That’s one thing. The second thing… the challenges that I see moving forward, is in the developed north – the shift to the far right creates a big challenge for all of us because unfortunately, the shift to the far right is quite prevalent in developed countries that are supposed to play their role in mitigating some of the challenges that we’re seeing around the world. Mitigating the challenges of environmental degradation, for example. In Cape Town, we have a serious water problem. You can see the water patterns are changing. It really affects us. It hits us directly so you need countries of the north to be sensitive to those issues and they will not be sensitive with a shift to the far right. Imagine that you have seven countries that are unable to form governments now because they’re being held to ransom by these far-right tendencies that are starting to emerge and there’s a bigger strait in terms of the whole international situation.

I’m not sure that developed countries actually play their roles in terms of helping the developing countries to leapfrog the technological gap and to be able to all move to the Fourth Industrial Revolution without anyone left behind. Those are the challenges, moving forward.

And from your own perspective; you’ve been with Brand South Africa awhile now. Are you looking to go back into mainstream/national service, which as you said earlier, you’ve been doing for some years?

I think the space where I am now…I can make a bigger contribution to deal with issues of analysis of the indices and to be able to advise government. Fortunately, since I’ve been in South Africa, I’ve received my PhD in Political Science and I hope to use the skills that I’m developing to further robustly critique these reports that are coming up and be able to distil out of these reports things that we need to address as a nation, because we really can’t sweep this thing underneath the carpet as it will come back to haunt generations to come. We need to do our share now to deal with issues that we’re identifying and to build a solid foundation for future generations. I think I can still make a contribution within Brand South Africa.

And finally, just a little bit from left field: you do have Brand South Africa presence around the world. You would no doubt, come into contact with what some people call the tenth province – the diaspora. Is the country tapping into that as aggressively as it could?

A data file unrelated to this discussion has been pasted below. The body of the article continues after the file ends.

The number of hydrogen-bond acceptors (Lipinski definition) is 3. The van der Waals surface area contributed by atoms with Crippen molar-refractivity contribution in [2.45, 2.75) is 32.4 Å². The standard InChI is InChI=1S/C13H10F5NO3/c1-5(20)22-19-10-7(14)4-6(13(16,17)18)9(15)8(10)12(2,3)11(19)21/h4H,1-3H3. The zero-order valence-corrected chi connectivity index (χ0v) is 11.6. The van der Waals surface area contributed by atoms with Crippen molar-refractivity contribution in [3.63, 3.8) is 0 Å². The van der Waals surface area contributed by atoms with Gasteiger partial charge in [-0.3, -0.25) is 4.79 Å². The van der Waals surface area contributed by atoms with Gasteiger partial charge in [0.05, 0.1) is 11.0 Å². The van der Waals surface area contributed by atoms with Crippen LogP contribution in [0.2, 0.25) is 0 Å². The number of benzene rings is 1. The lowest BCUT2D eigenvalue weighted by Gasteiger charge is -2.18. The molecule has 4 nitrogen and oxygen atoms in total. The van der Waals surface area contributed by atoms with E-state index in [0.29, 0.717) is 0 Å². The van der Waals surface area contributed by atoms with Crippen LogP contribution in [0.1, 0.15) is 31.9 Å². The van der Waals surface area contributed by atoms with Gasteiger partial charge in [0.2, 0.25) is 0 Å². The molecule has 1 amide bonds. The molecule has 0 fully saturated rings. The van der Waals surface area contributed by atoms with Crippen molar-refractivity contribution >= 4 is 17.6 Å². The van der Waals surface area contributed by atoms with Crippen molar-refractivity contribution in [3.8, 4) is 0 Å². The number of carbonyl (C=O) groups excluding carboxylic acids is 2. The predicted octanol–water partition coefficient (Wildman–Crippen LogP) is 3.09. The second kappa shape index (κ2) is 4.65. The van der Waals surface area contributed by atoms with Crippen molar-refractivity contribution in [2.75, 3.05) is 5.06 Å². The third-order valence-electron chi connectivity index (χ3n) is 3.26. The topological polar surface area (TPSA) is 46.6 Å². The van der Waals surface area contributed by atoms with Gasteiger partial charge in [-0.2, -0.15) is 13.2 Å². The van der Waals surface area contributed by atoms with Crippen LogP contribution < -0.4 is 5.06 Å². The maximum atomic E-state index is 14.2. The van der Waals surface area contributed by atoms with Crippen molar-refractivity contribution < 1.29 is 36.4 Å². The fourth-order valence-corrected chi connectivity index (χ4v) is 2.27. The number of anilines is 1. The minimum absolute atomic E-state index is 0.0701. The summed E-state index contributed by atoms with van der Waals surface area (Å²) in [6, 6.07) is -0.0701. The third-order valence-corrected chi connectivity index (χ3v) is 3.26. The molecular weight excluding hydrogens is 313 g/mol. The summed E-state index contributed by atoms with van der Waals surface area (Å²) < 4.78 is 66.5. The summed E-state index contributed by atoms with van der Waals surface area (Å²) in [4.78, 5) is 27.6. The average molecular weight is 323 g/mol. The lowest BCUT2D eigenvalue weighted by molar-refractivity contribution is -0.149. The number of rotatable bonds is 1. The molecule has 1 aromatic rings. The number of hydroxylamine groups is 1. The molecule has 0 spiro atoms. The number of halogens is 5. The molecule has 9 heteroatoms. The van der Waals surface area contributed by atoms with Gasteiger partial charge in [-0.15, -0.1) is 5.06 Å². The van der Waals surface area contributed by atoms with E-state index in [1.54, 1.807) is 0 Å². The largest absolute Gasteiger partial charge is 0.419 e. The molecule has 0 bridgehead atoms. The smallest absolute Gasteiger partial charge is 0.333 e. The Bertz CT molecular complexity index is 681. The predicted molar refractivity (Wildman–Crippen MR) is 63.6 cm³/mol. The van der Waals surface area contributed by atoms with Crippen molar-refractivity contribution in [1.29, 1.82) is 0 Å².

We are. Last year we went to visit Australia. We went to Sydney and Melbourne to interact with South Africans who are there. Previously I was told that they are the most hostile but I can tell you; once we arrive there, they are the best resource. They are willing to do their share. This March I’m going to Perth and I think another state, to speak to the South African diaspora to see how they can help in building the reputation of the nation and really help us to build our country. We’re doing the same thing in countries like the United Kingdom. We’re doing the same in the U.S. We just have very limited missions as Brand South Africa but we’re working with our embassies around the world to deal with issues of the diaspora and see how we can leverage on that. The diaspora in most instance, as you know, are a good resource for the country.

They send remittances back to the country but they are also good brand ambassadors when they understand the dynamics the country’s facing – the potential the country has. They can articulate that quite strongly, so it’s an area that we’re going to constantly keep on tapping. As I said I’m going to Australia this March to carry on the discussion that we’ve had with South Africans that are living there.

And every time the Americans refer to their greatest entrepreneur Elon Musk as ‘the South African, Elon Musk’ it can only do the country a little bit of good.

Absolutely. It’s not only Elon Musk. If you look at a lot of sporting personalities…

And Trevor Noah. He’s doing a wonderful job.

Branden Grace is a golfer who is doing fantastically well. Our field and track athletes – Wayde van Niekerk, etc. – are really building the profit of the nation’s brand. Of course in the last few weeks, we’ve lost two prominent individuals – Professor Kgositsile and the other day, Hugh Masekela – who have been good ambassadors for the nation brand, but we should all do our share. We have a lot of South Africans in the diaspora who are willing to play a role in building our country because they still find some level of affinity and identity with the country.